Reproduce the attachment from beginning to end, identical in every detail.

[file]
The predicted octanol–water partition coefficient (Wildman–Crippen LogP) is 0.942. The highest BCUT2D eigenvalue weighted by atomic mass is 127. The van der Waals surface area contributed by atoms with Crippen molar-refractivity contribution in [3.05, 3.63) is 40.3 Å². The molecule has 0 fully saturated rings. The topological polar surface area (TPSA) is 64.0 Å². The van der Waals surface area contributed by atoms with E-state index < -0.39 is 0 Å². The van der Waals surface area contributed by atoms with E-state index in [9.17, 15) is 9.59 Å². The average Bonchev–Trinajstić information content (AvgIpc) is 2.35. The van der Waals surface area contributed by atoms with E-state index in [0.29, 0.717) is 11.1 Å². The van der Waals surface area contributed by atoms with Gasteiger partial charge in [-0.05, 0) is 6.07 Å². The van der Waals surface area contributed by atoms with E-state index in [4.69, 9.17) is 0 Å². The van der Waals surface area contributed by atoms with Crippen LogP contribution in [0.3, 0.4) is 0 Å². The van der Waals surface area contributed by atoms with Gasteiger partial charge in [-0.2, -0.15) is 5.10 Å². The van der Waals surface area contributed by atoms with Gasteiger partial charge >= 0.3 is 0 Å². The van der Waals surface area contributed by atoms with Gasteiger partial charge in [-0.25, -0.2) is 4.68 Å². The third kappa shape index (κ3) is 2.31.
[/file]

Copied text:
The predicted octanol–water partition coefficient (Wildman–Crippen LogP) is 0.942. The highest BCUT2D eigenvalue weighted by atomic mass is 127. The van der Waals surface area contributed by atoms with Crippen molar-refractivity contribution in [3.05, 3.63) is 40.3 Å². The molecule has 0 fully saturated rings. The topological polar surface area (TPSA) is 64.0 Å². The van der Waals surface area contributed by atoms with E-state index < -0.39 is 0 Å². The van der Waals surface area contributed by atoms with E-state index in [9.17, 15) is 9.59 Å². The average Bonchev–Trinajstić information content (AvgIpc) is 2.35. The van der Waals surface area contributed by atoms with E-state index in [0.29, 0.717) is 11.1 Å². The van der Waals surface area contributed by atoms with Gasteiger partial charge in [-0.05, 0) is 6.07 Å². The van der Waals surface area contributed by atoms with E-state index in [4.69, 9.17) is 0 Å². The van der Waals surface area contributed by atoms with Crippen LogP contribution in [0.3, 0.4) is 0 Å². The van der Waals surface area contributed by atoms with Gasteiger partial charge in [-0.2, -0.15) is 5.10 Å². The van der Waals surface area contributed by atoms with Gasteiger partial charge >= 0.3 is 0 Å². The van der Waals surface area contributed by atoms with Gasteiger partial charge in [-0.25, -0.2) is 4.68 Å². The third kappa shape index (κ3) is 2.31.